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DEGREE, in music, the difference of position the beginning of the seventeenth century. It has or elevation of the notes on the lines and spaces. also been used by monarchs, having in their When notes are on the same line or space they | minds a special significance as expressing the are on the same degree, even though one of the idea of the “divine right of kings. notes should be raised by a sharp or lowered by DEJAZET, PAULINE VIRGINIE, a French ac
When two notes follow diatonically, so tress, from whom the Théâtre Dejazet, in Paris, that one of them is on a line and the other on a receives its name; born, Aug. 30, 1797, in Paris; space adjoining, the interval is of one degree. died there, Dec. 1, 1875. She began her stageSubtracting one from an interval gives the degrees | life while a child, and remained active in the prowhich separate the two notes; thus a third is fession for over seventy-five years. She was exseparated by two degrees, a fourth by three, etc. tremely popular while in her prime.
. At the time DEGREES, ACADEMICAL. See ExAMINATIONS, of her death she owned the Théâtre Dejazet. . Vol. VIII, p. 777.
DE KALB, a city in the northern part of IlliDE HAAS, MAURICE FREDERICK HENDRICK, a nois, the capital of De Kalb County, about 60 Dutch-American artist; born in Rotterdam, Hol- miles W. of Chicago, on the Chicago Great Westland, in 1832, the brother of William F. De Haas, ern and Chicago and North-Western railroads. and, like him, a marine-painter. He studied art It has manufactories of plows and other farming in his native country, made sketches of Dutch and tools, furniture, gloves, mittens, barbed wire, English coasts, and was appointed artist of the iron wire, , shoes and machinery. Population Dutch navy In 1859 he came to New York, 1880,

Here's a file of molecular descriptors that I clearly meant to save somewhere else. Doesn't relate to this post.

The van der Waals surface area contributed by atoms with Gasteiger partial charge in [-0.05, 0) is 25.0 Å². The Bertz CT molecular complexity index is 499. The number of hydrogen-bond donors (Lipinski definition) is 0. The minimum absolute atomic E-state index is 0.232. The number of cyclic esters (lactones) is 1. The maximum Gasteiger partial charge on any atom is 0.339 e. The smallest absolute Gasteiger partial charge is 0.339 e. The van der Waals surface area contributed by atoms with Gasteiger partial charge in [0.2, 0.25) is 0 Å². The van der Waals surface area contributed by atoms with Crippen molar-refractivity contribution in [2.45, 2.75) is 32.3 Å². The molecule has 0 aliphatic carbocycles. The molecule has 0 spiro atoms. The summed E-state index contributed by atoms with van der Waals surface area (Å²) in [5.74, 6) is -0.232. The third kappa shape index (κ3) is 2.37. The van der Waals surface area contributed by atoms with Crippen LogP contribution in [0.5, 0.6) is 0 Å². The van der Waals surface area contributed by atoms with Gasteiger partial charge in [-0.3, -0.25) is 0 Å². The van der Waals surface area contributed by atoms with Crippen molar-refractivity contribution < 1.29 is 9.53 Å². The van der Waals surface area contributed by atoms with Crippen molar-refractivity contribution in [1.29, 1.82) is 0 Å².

1880, 1,598; 1890, 2,579. The increase where he became an associate of the National due to the location of several large new factories Academy and one of the original members of the in the city. American Water-Colors Society.
, works are Storm off the Isle of Jersey; After the who entered the French army, and, accompanying Wreck; Off the Coast of France; Sunset at Sea; Lafayette to America, fought under Washington Drifting Ashore in a Fog; Early Morning off the and Gates; born July 29, 1721, in Hüttendorf, Coast; and Farragut Passing the Forts. His Bavaria; killed in battle at Camden, South Carobrother, William FREDERICK DE HAAS, was born | lina, Aug. 19, 1780. He was induced by Silas in Rotterdam, Holland, in 1830; died in Fayal, Deane to join the American forces, and upon his Azores, July 16, 1880. He was a marine-painter; arrival in America was made a major-general by studied in his native city and under Bosboom, at Congress. He was under Washington at Valley the Hague. He emigrated to America in 1854. Forge and in New Jersey until 1780, when he was Some of his paintings are Sunrise on the Susque- sent to aid General Gates in the South. hanna; Fishing-Boats off Mt. Desert; Boon Island; mortally wounded, Aug. 16, 1780, while heading Coast of Maine; and Narragansett Pier.